(Kevin K. Ferland, “Record Crossword Puzzles,” American Mathematical Monthly 121:6 [June-July 2014], 534-536.)

All for One

A flock of starlings masses near sunset over Gretna Green in Scotland, preparatory to roosting after a day’s foraging. The flock’s shape has a mesmerisingly fluid quality, flowing, stretching, rippling, and merging with itself. Similarly massive flocks form over Rome and over the marshlands of western Denmark, where more than a million migrating starlings form an enormous display known as the “black sun.”

What rules produce this behavior? In the 1970s scientists thought that the birds might be following an electrostatic field produced by the leader. Earler, in the 1930s, one paper even suggested that they use thought transference.

But in 1986 computer graphics expert Craig Reynolds found that he could create a lifelike virtual flock (below) using a surprisingly simple set of rules: direct each bird to avoid crowding nearby flockmates, steer toward the average heading of nearby flockmates, and move toward the center of mass of nearby flockmates.

Studies with real birds seem to bear this out: Under rules like these a flock can react sensitively to a change in direction by any of its members, permitting the whole group to respond efficiently as one organism. “News of a predator’s approach can be communicated rapidly through the flock by whichever of the hundreds of birds on the outside notice it first,” writes Gavin Pretor-Pinney in The Wavewatcher’s Companion. “When under attack by a peregrine falcon, for instance, starling flocks will contract into a ball and then peel away in a ribbon to distract and confuse the predator.”

Versatile

Utica College mathematician Hossein Behforooz devised this “permutation-free” magic square in 2007:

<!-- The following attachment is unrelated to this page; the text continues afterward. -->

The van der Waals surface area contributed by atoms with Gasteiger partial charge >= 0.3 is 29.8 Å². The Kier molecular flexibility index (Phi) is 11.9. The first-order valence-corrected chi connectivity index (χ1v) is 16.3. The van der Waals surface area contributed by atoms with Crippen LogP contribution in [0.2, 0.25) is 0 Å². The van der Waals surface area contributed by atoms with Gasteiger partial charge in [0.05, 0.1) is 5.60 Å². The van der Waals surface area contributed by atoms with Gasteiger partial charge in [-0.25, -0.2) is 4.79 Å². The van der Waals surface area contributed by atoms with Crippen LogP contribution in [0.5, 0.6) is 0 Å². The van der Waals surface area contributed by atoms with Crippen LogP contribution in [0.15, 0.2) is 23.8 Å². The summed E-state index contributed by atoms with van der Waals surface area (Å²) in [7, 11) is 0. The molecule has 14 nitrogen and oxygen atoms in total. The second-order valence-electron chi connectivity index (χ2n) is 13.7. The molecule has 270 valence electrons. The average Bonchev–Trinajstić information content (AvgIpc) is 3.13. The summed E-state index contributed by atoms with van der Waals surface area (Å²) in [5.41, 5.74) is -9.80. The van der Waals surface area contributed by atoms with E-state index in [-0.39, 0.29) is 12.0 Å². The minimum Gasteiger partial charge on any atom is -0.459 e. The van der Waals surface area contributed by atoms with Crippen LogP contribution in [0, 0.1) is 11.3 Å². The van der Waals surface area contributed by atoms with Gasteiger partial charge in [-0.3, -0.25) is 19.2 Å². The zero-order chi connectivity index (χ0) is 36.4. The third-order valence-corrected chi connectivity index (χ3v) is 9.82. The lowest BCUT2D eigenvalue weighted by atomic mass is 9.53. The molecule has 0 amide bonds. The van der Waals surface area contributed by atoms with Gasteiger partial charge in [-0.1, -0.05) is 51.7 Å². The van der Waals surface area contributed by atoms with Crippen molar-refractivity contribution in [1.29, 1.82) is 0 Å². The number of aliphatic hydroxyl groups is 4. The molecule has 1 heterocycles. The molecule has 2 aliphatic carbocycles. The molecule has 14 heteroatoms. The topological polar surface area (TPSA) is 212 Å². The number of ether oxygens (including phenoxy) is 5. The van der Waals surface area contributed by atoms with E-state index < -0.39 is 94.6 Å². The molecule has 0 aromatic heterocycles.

Behforooz magic square

Each row, column, and long diagonal totals 2775, and this remains true if the digits within all 25 cells are permuted in the same way — for example, if we exchange the first two digits of each number, changing 231 to 321, etc., the square retains its magic sum of 2775. Further:

231 + 659 + 973 + 344 + 568 = 2775
979 + 234 + 653 + 341 + 568 = 2775
231 + 343 + 568 + 654 + 979 = 2775
564 + 979 + 233 + 348 + 651 = 2775
231 + 654 + 563 + 978 + 349 = 2775
231 + 348 + 654 + 979 + 563 = 2775

And these combinations of cells maintain their magic totals when their contents are permuted in the same way.

(Hossein Behforooz, “Mirror Magic Squares From Latin Squares,” Mathematical Gazette, July 2007.)

Risk Assessment

http://commons.wikimedia.org/wiki/File:Samuel_L_Clemens,_1909.jpg

Between 1868 and 1870, Mark Twain traveled more than 40,000 miles by rail, dutifully buying accident insurance all the while, and never had a mishap. Each morning he bought an insurance ticket, thinking that fate must soon catch up with him, and each day he escaped without a scratch. Eventually “my suspicions were aroused,” he wrote, “and I began to hunt around for somebody that had won in this lottery. I found plenty of people who had invested, but not an individual that had ever had an accident or made a cent. I stopped buying accident tickets and went to ciphering. The result was astounding. The peril lay not in traveling, but in staying at home.

He calculated that American railways moved more than 2 million people each day, sustaining 650 million journeys per year, but that only 1 million Americans died each year of all causes: “Out of this million ten or twelve thousand are stabbed, shot, drowned, hanged, poisoned, or meet a similarly violent death in some other popular way, such as perishing by kerosene lamp and hoop-skirt conflagrations, getting buried in coal mines, falling off housetops, breaking through church or lecture-room floors, taking patent medicines, or committing suicide in other forms. The Erie railroad kills from 23 to 46; the other 845 railroads kill an average of one-third of a man each; and the rest of that million, amounting in the aggregate to the appalling figure of nine hundred and eighty-seven thousand six hundred and thirty-one corpses, die naturally in their beds!”